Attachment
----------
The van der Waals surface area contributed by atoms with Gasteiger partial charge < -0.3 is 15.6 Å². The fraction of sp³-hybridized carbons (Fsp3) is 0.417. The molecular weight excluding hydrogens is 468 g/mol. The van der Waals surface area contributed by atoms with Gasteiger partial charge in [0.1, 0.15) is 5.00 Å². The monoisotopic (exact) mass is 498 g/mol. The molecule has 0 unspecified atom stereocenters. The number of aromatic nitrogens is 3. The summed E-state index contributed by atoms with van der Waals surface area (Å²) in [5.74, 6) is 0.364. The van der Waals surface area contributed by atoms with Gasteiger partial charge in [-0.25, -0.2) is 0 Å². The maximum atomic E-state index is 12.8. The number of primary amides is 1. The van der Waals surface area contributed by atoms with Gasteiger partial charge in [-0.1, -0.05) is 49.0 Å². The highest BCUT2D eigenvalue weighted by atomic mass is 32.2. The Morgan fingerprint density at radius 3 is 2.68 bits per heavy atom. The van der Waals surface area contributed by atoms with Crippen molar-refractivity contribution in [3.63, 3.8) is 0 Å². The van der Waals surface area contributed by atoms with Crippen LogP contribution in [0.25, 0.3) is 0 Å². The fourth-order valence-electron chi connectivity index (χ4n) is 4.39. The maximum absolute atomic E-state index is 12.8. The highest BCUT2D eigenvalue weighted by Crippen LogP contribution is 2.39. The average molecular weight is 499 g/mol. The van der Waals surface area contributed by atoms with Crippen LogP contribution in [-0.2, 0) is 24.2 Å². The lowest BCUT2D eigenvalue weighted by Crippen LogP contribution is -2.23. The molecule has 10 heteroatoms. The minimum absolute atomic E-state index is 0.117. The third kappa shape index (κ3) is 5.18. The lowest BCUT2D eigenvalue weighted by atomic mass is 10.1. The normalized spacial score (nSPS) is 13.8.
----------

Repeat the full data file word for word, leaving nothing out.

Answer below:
The van der Waals surface area contributed by atoms with Gasteiger partial charge < -0.3 is 15.6 Å². The fraction of sp³-hybridized carbons (Fsp3) is 0.417. The molecular weight excluding hydrogens is 468 g/mol. The van der Waals surface area contributed by atoms with Gasteiger partial charge in [0.1, 0.15) is 5.00 Å². The monoisotopic (exact) mass is 498 g/mol. The molecule has 0 unspecified atom stereocenters. The number of aromatic nitrogens is 3. The summed E-state index contributed by atoms with van der Waals surface area (Å²) in [5.74, 6) is 0.364. The van der Waals surface area contributed by atoms with Gasteiger partial charge in [-0.25, -0.2) is 0 Å². The maximum atomic E-state index is 12.8. The number of primary amides is 1. The van der Waals surface area contributed by atoms with Gasteiger partial charge in [-0.1, -0.05) is 49.0 Å². The highest BCUT2D eigenvalue weighted by atomic mass is 32.2. The Morgan fingerprint density at radius 3 is 2.68 bits per heavy atom. The van der Waals surface area contributed by atoms with Crippen molar-refractivity contribution in [3.63, 3.8) is 0 Å². The van der Waals surface area contributed by atoms with Crippen LogP contribution in [0.25, 0.3) is 0 Å². The fourth-order valence-electron chi connectivity index (χ4n) is 4.39. The maximum absolute atomic E-state index is 12.8. The highest BCUT2D eigenvalue weighted by Crippen LogP contribution is 2.39. The average molecular weight is 499 g/mol. The van der Waals surface area contributed by atoms with Crippen LogP contribution in [-0.2, 0) is 24.2 Å². The lowest BCUT2D eigenvalue weighted by Crippen LogP contribution is -2.23. The molecule has 10 heteroatoms. The minimum absolute atomic E-state index is 0.117. The third kappa shape index (κ3) is 5.18. The lowest BCUT2D eigenvalue weighted by atomic mass is 10.1. The normalized spacial score (nSPS) is 13.8.